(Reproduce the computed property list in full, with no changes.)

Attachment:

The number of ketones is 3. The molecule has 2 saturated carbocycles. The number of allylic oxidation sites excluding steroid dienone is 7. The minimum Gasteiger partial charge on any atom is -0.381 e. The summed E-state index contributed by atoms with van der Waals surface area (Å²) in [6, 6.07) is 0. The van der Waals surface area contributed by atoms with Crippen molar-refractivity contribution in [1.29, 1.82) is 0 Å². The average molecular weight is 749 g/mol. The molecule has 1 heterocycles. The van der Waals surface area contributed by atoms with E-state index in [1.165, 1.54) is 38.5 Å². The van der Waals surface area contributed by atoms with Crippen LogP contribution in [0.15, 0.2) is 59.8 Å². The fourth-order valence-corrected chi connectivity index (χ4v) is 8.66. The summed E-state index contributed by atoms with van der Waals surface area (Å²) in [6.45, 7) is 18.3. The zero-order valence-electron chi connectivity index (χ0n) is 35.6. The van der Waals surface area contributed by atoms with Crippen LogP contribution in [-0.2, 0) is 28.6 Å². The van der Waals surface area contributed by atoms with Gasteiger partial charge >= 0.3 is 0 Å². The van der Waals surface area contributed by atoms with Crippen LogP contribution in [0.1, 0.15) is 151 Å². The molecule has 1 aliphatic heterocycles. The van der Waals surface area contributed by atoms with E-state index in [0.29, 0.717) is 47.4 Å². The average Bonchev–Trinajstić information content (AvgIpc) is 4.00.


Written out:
The number of ketones is 3. The molecule has 2 saturated carbocycles. The number of allylic oxidation sites excluding steroid dienone is 7. The minimum Gasteiger partial charge on any atom is -0.381 e. The summed E-state index contributed by atoms with van der Waals surface area (Å²) in [6, 6.07) is 0. The van der Waals surface area contributed by atoms with Crippen molar-refractivity contribution in [1.29, 1.82) is 0 Å². The average molecular weight is 749 g/mol. The molecule has 1 heterocycles. The van der Waals surface area contributed by atoms with E-state index in [1.165, 1.54) is 38.5 Å². The van der Waals surface area contributed by atoms with Crippen LogP contribution in [0.15, 0.2) is 59.8 Å². The fourth-order valence-corrected chi connectivity index (χ4v) is 8.66. The summed E-state index contributed by atoms with van der Waals surface area (Å²) in [6.45, 7) is 18.3. The zero-order valence-electron chi connectivity index (χ0n) is 35.6. The van der Waals surface area contributed by atoms with Crippen LogP contribution in [-0.2, 0) is 28.6 Å². The van der Waals surface area contributed by atoms with Gasteiger partial charge >= 0.3 is 0 Å². The van der Waals surface area contributed by atoms with Crippen LogP contribution in [0.1, 0.15) is 151 Å². The molecule has 1 aliphatic heterocycles. The van der Waals surface area contributed by atoms with E-state index in [0.29, 0.717) is 47.4 Å². The average Bonchev–Trinajstić information content (AvgIpc) is 4.00.